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Where does golf sensation Tiger Woods rank among the greats?

Woods (1975-) ranks among the best players of all time. In 1999 he won 8 tournaments, including the Professional Golfers’ Association (PGA) and Tour championships, and he was the first player to win 4 consecutive starts since Ben Hogan (1912–1997) in 1953 (Hogan won a total of 5 tournaments that year). In 2000 Woods went on to win 9 tournaments, and in 2001 and 2002 he had 5 wins each season, giving him a total of 27 wins in four years. (In July 2005, with his victory at the British Open, Woods became only the fifth player in golf history to complete a career grand slam, winning golf’s four major tournaments: the Masters, the U.S. Open, the British Open, and the PGA Championship. In 2001 he became the first player to consecutively win the grand slam.) This impressive run alone assures Woods a place in the annals of golf history.

As of mid-2005 Arnold Palmer (1929-) remained the PGA leader for the number of wins in any four-year period; between 1960 and 1964 he racked up 29 first-place finishes. He was also the first player to win the Masters four times (1958, 1960, 1962, and 1964). A couple of other legendary names in golf tallied record numbers of wins in short periods to dominate the sport: Ben Hogan won 30 tournaments in three seasons, 1946–48; and Byron Nelson (1912-) won 26 tournaments in just two years, 1944 and 1945. Sam Snead (1912–2002) and Jack Nicklaus (1940-) dominated the sport over the course of decades: Snead holds the record for the most wins in a career (81); and Nicklaus follows with 71.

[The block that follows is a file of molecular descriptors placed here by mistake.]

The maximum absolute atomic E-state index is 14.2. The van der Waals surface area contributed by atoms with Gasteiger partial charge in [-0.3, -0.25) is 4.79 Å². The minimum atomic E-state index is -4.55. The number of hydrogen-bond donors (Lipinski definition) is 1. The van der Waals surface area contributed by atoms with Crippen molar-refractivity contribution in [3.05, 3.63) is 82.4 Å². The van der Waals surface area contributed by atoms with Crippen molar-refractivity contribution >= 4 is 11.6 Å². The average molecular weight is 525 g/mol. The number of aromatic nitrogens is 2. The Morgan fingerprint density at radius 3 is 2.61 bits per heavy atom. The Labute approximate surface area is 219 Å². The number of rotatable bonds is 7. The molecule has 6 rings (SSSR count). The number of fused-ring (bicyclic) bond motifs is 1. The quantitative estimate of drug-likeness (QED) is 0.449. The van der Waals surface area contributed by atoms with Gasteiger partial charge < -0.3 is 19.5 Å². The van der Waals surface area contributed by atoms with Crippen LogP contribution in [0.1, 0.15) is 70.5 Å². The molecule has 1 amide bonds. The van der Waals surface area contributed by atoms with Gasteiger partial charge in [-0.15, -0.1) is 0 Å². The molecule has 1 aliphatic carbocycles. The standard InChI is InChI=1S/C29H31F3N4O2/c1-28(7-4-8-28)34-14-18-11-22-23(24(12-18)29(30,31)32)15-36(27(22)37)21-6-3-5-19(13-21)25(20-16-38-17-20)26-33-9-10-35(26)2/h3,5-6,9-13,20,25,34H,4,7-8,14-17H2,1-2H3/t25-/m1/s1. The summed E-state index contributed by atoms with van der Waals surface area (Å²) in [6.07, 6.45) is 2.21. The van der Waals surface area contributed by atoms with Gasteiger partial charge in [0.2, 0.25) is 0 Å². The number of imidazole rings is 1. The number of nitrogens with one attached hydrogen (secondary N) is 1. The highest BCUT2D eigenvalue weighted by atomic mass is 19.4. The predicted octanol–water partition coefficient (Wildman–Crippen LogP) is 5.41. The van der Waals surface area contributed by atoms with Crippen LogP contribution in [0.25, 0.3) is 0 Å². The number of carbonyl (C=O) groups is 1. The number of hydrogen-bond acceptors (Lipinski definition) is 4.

At the age of 24 Woods was already the PGA’s career earnings leader. To put this in perspective, in 1999 he won a million dollars more for the year than golf legend Jack Nicklaus made in his entire PGA Tour career. Woods’s ability and appeal combined to help raise earnings overall for the sport. He was credited with expanding golf’s horizons by bringing new fans to the game. According to ESPN The Magazine, ratings for the final round of each of the four majors collectively jumped 56 percent in 1997 when Woods broke the Masters scoring record (he shot 270 over 72 holes to finish 12 strokes ahead of the second-place winner). At the end of the 2004 season and despite a slump, Woods remained on top for career earnings, but he was followed very closely by Vijay Singh (1963-).



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